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Canadian Airline Westjet is Prepared to Disrupt its Own Operation By Locking its Engineers Out of the Workplace as Labour Dispute Escalates

Canadian Airline Westjet is Prepared to Disrupt its Own Operation By Locking its Engineers Out of the Workplace as Labour Dispute Escalates

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Canadian airline Westjet says it is prepared to disrupt its own operation and potentially ground thousands of passengers by locking its aircraft engineers out of the carrier’s maintenance hangars.

On Saturday, Westjet issued the union that represents its engineers a 72-hour lockout notice which will effectively bar workers from entering their workplace.

In Canada, a lockout notice is essentially the opposite of an employee-initiated strike, in which the employer closes the workplace and stops paying its employees until a new contract has been reached with the union.

If Westjet fails to come to an agreement with the Aircraft Mechanics Fraternal Association by midday on Tuesday, May 7, then the airline’s engineers will be locked out of the workplace and go unpaid until Westjet lifts the lockout notice.

“The decision to issue a lockout notice was not one that was made lightly, and we sincerely regret and apologize for the uncertainty this causes for our guests and the communities and regions that rely on us,” commented Diederik Pen, Westjet’s president and chief operating officer.

“Despite our unwavering commitment to reach a collective agreement, AMFA continues to show up to the bargaining table with unreasonable demands and expectations,” Pen continued.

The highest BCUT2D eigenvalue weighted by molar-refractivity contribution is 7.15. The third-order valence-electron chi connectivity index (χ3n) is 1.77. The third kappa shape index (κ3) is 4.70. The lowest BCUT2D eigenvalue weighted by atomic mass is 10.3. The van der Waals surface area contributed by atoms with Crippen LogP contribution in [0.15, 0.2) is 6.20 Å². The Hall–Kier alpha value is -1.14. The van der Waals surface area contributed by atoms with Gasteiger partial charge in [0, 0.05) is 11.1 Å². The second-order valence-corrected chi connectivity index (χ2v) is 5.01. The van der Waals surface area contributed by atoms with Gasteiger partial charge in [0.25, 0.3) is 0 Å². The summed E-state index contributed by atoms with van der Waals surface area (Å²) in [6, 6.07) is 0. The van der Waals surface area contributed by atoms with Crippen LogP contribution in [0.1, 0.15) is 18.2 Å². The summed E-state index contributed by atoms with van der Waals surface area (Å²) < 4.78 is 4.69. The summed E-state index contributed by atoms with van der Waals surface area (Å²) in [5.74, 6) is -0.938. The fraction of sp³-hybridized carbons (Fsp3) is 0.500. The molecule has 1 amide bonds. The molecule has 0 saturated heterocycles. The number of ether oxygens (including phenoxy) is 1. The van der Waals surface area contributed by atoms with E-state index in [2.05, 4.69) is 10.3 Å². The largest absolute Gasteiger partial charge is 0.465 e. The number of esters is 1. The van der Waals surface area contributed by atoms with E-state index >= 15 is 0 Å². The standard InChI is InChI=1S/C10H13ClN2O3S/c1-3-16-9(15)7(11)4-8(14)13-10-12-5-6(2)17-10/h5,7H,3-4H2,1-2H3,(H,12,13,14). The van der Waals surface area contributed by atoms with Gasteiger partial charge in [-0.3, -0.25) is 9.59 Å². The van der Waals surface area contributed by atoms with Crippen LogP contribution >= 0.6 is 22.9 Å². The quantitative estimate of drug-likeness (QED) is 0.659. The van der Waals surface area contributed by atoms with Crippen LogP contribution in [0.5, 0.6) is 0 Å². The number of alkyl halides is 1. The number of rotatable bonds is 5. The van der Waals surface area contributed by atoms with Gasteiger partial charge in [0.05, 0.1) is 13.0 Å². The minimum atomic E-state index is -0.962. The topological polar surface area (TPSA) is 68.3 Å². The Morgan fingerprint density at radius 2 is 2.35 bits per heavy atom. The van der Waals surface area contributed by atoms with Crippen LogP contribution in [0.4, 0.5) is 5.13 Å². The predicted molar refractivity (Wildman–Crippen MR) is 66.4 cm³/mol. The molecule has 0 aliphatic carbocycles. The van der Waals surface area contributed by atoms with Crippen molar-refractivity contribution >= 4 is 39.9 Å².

Westjet and AMFA have been trying to negotiate a new contract since September 2023, with Pen claiming that Westjet’s offer would make its engineers the highest paid in Canada by the end of the agreement.

The decision to issue the lockout notice was, Westjet claims, made following threats by AMFA to hold a strike vote. The union, however, said on Saturday that is has been working “tirelessly” to reach an agreement with Westjet and that progress continues to be made in those negotiations.

“While we were dismayed the Company decided to interrupt the negotiating progress to deliver its lockout notice, we are not deterred from our ultimate goal of reaching an agreement,” AMFA explained in a statement.

Although disruption isn’t guaranteed at this stage, Westjet is preparing for the possibility of mass flight cancellations which could strand thousands of passengers.

Matt’s take

Strike threats aren’t uncommon during contract negotiations within the aviation industry, although the ease with which employees can actually initiate industry action can vary massively from country to country.

In Europe, Lufthansa was left with a €350 million bill as a result of a wave of so-called ‘warning strikes’ by ground workers and cabin crew that required very little notice and few legal obstacles to overcome.

Contrast that with the United States, where flight attendants at American Airlines are desperately lobbying lawmakers to allow them to take part in strike action but where the current rules make it all but impossible despite crewmembers voting overwhelmingly in favour of a walkout.

Then we have Canada, where workplace rules allow airlines to lock out their own employees as a form of negotiating tactic that flips the concept of a strike on its head. It’s certainly a high-risk manoeuvre that could disgruntle many customers who are caught up in the ensuing disruption.

View Comment (1)
  • Those who fail to learn from history are doomed to repeat it. AMFA represented Northwest mechanics and aircraft cleaners into a strike in the early 2000’s. As you point out the process is a little different in the US due to the Railway Labor Act being law over airline contracts. But both sides were released to “self help”. NWA chose to contract out the cleaners, and replaced the mechanics with new hires replacing the strikers. A lot of those new hires are Delta employees today.

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